In block 68, a determination may be made as to whether the pixel corresponds to a flesh tone portion of the image. For instance, if Y has a maximum value of 255, representative flesh tones may have YUV values of 188, 42, −32 or 152, 22, −27. In one embodiment, if the UV values for a pixel are located in a predetermined rectangular portion of UV plane, the pixel may be determined to be associated with a flesh tone. For instance, flesh tones may be defined as having a U value between 21 and 43 and a V value between −22 and −33. In another embodiment, the portion of the UV plane associated with flesh tones may be a non-rectangular shape, such as an ellipse or a set of continuous rectangles that approximate an ellipse. For instance, the flesh tone may be associated with one or more just noticeable differences (JNDs) centered on a certain UV coordinate. For instance, if a Yxy color value were used, an ellipse size of five JNDs (5×JND) centered on an xy coordinate of 0.37, 0.27 may be used to determined the flesh tones. The values contained within the JND region(s) may be obtained from a variety of publicly available sources. The range of values associated with flesh tones for purposes of driving camera metering may be adjusted for a specific camera assembly (e.g., to account for variations in sensor construction) and/or a specific camera consuming market.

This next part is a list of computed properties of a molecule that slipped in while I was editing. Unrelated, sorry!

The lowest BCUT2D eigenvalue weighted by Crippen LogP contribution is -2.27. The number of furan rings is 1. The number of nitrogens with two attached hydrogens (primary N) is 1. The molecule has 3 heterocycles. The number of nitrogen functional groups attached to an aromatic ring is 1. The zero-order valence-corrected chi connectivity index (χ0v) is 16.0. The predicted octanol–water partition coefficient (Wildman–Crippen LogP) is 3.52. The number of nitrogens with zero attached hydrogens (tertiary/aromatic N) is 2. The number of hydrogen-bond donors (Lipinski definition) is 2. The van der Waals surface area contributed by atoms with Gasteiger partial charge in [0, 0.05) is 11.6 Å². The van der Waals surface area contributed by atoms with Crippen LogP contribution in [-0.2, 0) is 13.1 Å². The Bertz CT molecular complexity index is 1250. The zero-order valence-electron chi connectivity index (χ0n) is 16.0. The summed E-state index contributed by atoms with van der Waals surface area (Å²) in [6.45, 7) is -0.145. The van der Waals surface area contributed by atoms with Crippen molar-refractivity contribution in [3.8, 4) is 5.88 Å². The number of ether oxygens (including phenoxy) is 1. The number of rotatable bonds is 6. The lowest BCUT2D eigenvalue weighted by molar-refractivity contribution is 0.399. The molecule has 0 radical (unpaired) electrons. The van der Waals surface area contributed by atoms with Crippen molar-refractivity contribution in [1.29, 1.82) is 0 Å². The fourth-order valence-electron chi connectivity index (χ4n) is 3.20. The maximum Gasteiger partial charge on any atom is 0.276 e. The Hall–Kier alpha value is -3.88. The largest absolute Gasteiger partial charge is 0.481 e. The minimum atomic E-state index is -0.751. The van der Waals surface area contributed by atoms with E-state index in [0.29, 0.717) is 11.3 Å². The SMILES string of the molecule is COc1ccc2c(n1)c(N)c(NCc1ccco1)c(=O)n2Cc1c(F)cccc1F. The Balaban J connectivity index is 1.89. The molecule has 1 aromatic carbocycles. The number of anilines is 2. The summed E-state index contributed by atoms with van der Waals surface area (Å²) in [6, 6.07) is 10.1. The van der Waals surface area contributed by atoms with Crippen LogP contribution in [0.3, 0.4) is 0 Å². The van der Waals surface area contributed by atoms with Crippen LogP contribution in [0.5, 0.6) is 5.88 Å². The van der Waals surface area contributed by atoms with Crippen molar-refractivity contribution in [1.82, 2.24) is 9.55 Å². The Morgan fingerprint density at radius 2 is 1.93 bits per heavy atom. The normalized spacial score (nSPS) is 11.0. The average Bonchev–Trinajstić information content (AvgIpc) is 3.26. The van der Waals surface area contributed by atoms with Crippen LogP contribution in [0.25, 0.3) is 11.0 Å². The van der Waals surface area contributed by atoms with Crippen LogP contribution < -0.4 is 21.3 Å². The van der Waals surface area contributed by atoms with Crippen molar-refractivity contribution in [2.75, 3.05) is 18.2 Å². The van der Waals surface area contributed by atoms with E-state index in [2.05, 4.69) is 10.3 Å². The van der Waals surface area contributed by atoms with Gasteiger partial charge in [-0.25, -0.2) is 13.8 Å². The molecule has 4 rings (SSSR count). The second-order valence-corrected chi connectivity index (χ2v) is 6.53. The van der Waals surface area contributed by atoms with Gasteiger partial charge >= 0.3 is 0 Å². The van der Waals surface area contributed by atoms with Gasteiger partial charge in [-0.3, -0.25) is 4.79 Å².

As will be appreciated by one of skill in the art, flesh tone pixels may be identified for almost all humans, regardless of race, based on the forgoing technique. That is, people of European descent, African descent and Asian descent generally have the same skin coloration, but a different amount of pigmentation. The UV and xy color valuing schemes may be used to detect skin tone without being impacted by pigmentation level. It is noted, however, that an overexposed image of skin or an underexposed image of skin may not be identified as having a flesh tone. For instance, overexposed skin of a Caucasian subject may have a YUV value of 253, −2, −2, where there is a maximum Y value of 255. Thus, bright reflections off of skin and heavily shadowed portions of skin may not generate a positive determination in block 68. As will become more apparent below, the exclusion of such pixels from flesh tone areas can lead to driving spot metering based on one or more identifiable flesh tone spots and a corresponding improvement in establishing exposure settings for the illumination conditions.